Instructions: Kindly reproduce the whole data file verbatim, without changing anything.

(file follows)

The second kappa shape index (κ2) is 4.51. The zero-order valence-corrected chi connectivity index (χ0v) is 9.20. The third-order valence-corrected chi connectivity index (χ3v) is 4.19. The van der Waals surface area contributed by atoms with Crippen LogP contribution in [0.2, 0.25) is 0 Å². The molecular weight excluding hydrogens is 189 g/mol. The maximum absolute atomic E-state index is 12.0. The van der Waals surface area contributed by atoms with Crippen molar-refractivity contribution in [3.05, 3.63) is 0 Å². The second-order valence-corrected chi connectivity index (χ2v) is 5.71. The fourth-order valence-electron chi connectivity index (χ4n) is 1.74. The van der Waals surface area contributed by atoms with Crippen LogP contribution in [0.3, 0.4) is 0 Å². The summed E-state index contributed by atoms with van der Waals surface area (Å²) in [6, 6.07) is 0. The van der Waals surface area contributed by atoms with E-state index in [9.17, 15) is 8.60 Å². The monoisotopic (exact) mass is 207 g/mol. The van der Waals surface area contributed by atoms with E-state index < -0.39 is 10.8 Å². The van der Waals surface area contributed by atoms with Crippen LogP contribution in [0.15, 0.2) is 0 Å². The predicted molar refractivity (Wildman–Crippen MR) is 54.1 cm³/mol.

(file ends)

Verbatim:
The second kappa shape index (κ2) is 4.51. The zero-order valence-corrected chi connectivity index (χ0v) is 9.20. The third-order valence-corrected chi connectivity index (χ3v) is 4.19. The van der Waals surface area contributed by atoms with Crippen LogP contribution in [0.2, 0.25) is 0 Å². The molecular weight excluding hydrogens is 189 g/mol. The maximum absolute atomic E-state index is 12.0. The van der Waals surface area contributed by atoms with Crippen molar-refractivity contribution in [3.05, 3.63) is 0 Å². The second-order valence-corrected chi connectivity index (χ2v) is 5.71. The fourth-order valence-electron chi connectivity index (χ4n) is 1.74. The van der Waals surface area contributed by atoms with Crippen LogP contribution in [0.3, 0.4) is 0 Å². The summed E-state index contributed by atoms with van der Waals surface area (Å²) in [6, 6.07) is 0. The van der Waals surface area contributed by atoms with E-state index in [9.17, 15) is 8.60 Å². The monoisotopic (exact) mass is 207 g/mol. The van der Waals surface area contributed by atoms with E-state index < -0.39 is 10.8 Å². The van der Waals surface area contributed by atoms with Crippen LogP contribution in [0.15, 0.2) is 0 Å². The predicted molar refractivity (Wildman–Crippen MR) is 54.1 cm³/mol.